I spent six or seven hours on the road over the weekend following Jeff Davis High’s baseball team during its foray into west Georgia for a couple of games against a pair of good teams.
Traveling the back roads for most of the trip, we went through a lot of small towns and noted how many of those towns — make that most of those towns — display the fact that their communities’ leadership cares deeply about the appearance of their downtown areas.
In community after community, there were tastefully arranged parks, manicured walking trails, islands of shrubbery dotting the landscapes, well cared for sidewalks, decorative lighting, welcoming signage, all showing the efforts of the city leaders in each of these pretty towns, displaying the fact that the towns are populated by proud citizens and caring leaders.
Of particular note were the decorative streetlights which added such a warmness to the downtowns.
When the late Wayne Fountain was Mayor of Hazlehurst, he and others recognized the need to improve the appearance of the downtown areas of Hazlehurst and much was done during his tenure.
Decorative lighting was installed, mini-parks were set up with grassed areas, flowers and benches and numerous small but effective improvements were made.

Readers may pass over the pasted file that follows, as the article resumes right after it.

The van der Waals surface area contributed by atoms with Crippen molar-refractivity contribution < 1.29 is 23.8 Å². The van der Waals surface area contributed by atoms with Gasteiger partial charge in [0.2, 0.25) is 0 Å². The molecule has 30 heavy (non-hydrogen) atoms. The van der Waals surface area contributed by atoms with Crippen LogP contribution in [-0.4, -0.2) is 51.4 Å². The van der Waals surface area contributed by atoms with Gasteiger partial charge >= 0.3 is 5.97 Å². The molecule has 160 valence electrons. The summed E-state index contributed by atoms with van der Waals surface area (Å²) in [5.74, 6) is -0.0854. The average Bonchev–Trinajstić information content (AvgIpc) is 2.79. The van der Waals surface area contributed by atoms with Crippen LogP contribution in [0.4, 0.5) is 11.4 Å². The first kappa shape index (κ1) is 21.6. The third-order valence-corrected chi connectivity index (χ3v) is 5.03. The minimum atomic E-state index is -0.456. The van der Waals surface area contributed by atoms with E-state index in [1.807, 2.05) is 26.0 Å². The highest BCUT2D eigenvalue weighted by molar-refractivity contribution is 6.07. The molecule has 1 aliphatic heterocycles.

That was 12 years ago and little of substance has been done since.
Many of the mini-parks became overgrown and weed-infested. The benches fell into disrepair.
Most recently, city workers went through the downtown streets, replaced the decorative lighting with drab, lifeless lighting fixtures .
Were it not for the work of volunteers led by Rory and Joel Chaney our downtown would be much more of an eyesore than it is today.
If any effort has been made by the city to seek out grants or low interest loans for downtown improvements, I don’t know about it.
I know that the subject of beautifying our downtown area has been of little interest at city council meetings.
Years ago, the city voters approved a Special Purpose Local Option Sales Tax that included hundreds of thousands of dollars for downtown improvement. But the money was spent elsewhere despite the mandate from the citizens when they approved the SPLOST referendum.
I hold out hope that the next time a SPLOST referendum comes around — in five or six years — maybe, just maybe, we’ll have leadership that will take action and ask for voter approval for a portion of the SPLOST proceeds go to downtown improvements.
Of course, I don’t know why the citizens would approve such a referendum seeing that they were lied to by the city using the money almost exclusively for parks instead of downtown development.
When the city decided to spend well over $300,000 for the splash pad and other improvements off the Baxley Highway instead of spending that money downtown as was originally intended, I was angry.
And every time I pass through towns that show pride in their community, that anger renews itself.